OK, so it’s not a sexy as insider threats, banking trojans, phishing campaigns or payment card fraud, but hacktivism is still a threat that organizations should be concerned with. In this final post on threats to financial services, we’ll outline recent developments in the hacktivist world and focus on the threat posed by one campaign in particular: OpIcarus.


What is Hacktivism?

Hacktivism is the extension of activism into the information security sphere, using tactics like defacement, doxing and denial of service (DoS) to achieve political or ideological goals. The success of hacktivist operations varies significantly, depending on A) levels of participation and B) levels of organization.

The Anonymous collective has been the main brand of hacktivism since its emergence in 2008, but it has since splintered into smaller, regional hacktivist groups who target companies in line with regional and national geopolitical objectives. (For more on this shift, you can read our blog about the emergence of the Anonymous collective and its subsequent transformation).



Over the past two years, we have published several blogs on the various iterations of OpIcarus, a campaign first launched by Anonymous. OpIcarus began as a planned physical protest on February 8, 2016, calling for action to “shut down the banks” and disrupt the global financial system. With increased user participation, the operation gained traction across a host of online sources. The operation reached its zenith in mid-2016 (as demonstrated by Figure 1) when participants claimed to have successfully performed DoS attacks against over 60 global banks. Orchestrating their attacks through social media and Internet Relay Chat (IRC) groups, OpIcarus encouraged users to use the Low Orbit Ion Cannon (LOIC), a popular tool for performing DoS attacks. Participants freely shared tools and techniques on these channels, hoping to co-opt more supporters for their campaign and, in turn, amplify the potency and impact of their attacks.

Figure 1: Mentions of “OpIcarus” across blogs, criminal forums, paste sites and dark web pages between 2016 and August 2018

While OpIcarus no longer attracts the attention it did in 2016, it should not be discounted. This month, we’ve observed the “doxing” of a VIP of a global bank as part of the 2018 wave of OpIcarus attacks. Furthermore, at the end of May 2018 the online and mobile banking services of Rabobank were taken offline for several hours following a Distributed Denial of Service attack (DDoS). Shortly after this announcement, a post on Pastebin claimed responsibility for the attack as part of OpIcarus. The post also referred to 57 other global banks designated as OpIcarus targets, as well as advice on which tools to use. Unlike in 2016 when LOIC was recommended, individuals are now advised to steer clear of the tool, instead preferring other DoS or “Stresser” services such as “xerxes”, “Slowloris”, and “Ufonet” (see Figure 2). For financial institutions – particularly those named on the OpIcarus target list – this shift in tooling is significant for understanding the threat level posed by the campaign and what defensive measures should be implemented to ward off DDoS attacks.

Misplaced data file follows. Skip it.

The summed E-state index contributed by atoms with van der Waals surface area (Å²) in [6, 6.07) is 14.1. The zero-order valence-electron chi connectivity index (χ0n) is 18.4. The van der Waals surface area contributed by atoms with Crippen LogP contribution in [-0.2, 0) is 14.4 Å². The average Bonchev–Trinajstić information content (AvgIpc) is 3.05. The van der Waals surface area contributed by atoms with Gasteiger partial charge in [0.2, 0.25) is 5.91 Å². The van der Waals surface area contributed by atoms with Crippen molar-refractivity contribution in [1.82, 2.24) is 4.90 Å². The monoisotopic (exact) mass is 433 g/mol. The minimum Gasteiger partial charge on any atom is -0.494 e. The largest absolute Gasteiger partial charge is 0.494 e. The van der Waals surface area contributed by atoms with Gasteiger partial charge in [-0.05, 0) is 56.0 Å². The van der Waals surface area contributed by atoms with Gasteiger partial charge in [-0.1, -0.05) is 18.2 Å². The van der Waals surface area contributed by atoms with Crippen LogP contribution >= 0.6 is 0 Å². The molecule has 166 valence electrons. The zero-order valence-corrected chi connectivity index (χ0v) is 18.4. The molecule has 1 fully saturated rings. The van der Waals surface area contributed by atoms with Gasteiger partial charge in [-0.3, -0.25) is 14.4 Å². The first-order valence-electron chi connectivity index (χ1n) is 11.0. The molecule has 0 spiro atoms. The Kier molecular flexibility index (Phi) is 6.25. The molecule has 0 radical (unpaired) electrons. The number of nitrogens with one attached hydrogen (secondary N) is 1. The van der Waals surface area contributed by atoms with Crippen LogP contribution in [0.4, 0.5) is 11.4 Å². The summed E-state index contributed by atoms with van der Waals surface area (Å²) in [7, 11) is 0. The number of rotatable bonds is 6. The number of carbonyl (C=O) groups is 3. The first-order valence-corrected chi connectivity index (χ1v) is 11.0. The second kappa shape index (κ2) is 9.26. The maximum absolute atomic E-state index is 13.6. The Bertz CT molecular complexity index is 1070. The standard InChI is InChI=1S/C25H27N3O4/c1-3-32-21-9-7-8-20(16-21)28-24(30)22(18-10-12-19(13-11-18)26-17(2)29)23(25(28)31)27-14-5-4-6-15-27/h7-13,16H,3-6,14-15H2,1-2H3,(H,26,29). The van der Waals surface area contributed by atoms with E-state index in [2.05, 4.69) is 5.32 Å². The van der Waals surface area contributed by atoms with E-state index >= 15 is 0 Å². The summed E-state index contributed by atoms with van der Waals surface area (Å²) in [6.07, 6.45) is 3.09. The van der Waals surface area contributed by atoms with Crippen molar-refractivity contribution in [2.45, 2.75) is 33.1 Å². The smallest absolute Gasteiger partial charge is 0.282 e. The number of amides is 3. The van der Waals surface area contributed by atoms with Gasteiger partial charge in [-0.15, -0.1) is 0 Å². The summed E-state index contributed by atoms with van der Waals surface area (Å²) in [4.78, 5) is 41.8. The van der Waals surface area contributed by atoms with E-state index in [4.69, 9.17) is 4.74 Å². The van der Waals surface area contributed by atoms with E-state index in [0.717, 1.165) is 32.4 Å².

Figure 2: A post claiming responsibility for the Rabobank DoS attack on May 24, 2018

In this Pastebin post claiming responsibility for the Rabobank attack, the author includes the OpIcarus hashtag along with references to other hacktivist operations, including OpPayback, a campaign focused on the Netherlands. This tagging of attack claims under multiple operational banners is common within the hacktivist community. With Anonymous devolving into smaller, more regional groups and operations, hacktivist actors will often use hashtags from large, well-known operations to solicit support for their attacks and objectives.

These operations are no longer centrally coordinated by an influential core of hacktivists who decide on suitable targets, timing of attacks and overall campaign objectives. Whereas OpIcarus began with global aims to shut down the financial system, in 2018 it is more commonly used in regional operations with narrower and more localized ambitions – in this case being specifically targeted at financial institutions in the Netherlands and aligned with OpPayback. Similarly, a version of OpIcarus, OpIcarusNi, seeks to apply the operation to Nicaragua in the wake of recent political and economic tensions in the country. With this decentralization, it’s unlikely that OpIcarus will garner the levels of support and orchestration seen in its 2016 heyday.

Figure 3: Pastebin posts referencing “OpIcarus” in the past 12 months


The Future of OpIcarus: Down but not Out

It’s clear that OpIcarus has changed considerably since its emergence in 2016. The 2018 operation is often performed in tandem with local hacktivist operations, with participants encouraging the use of different DoS and stresser tool sets. Despite a perceived decline in threat level and a shift to a more regional approach, the successful Rabobank DDoS attacks demonstrate that hacktivism still poses a threat to banks across the world. Today, OpIcarus attacks are far more sporadic and unpredictable given the loss of centralized command by the Anonymous collective.

To stay ahead of the threat, financial institutions should begin tracking the online activity of local and regional hacktivist actors in the event that they perform attacks under the OpIcarus banner; it’s no longer sufficient to rely on announcements from the most influential global Anonymous social media accounts, as attack claims are often performed by lesser-known Anonymous offshoots. This includes monitoring paste sites and social media for mentions of their domains and IP addresses, while following developments in hacktivist tooling to ensure DDoS defenses are up-to-date and appropriate.


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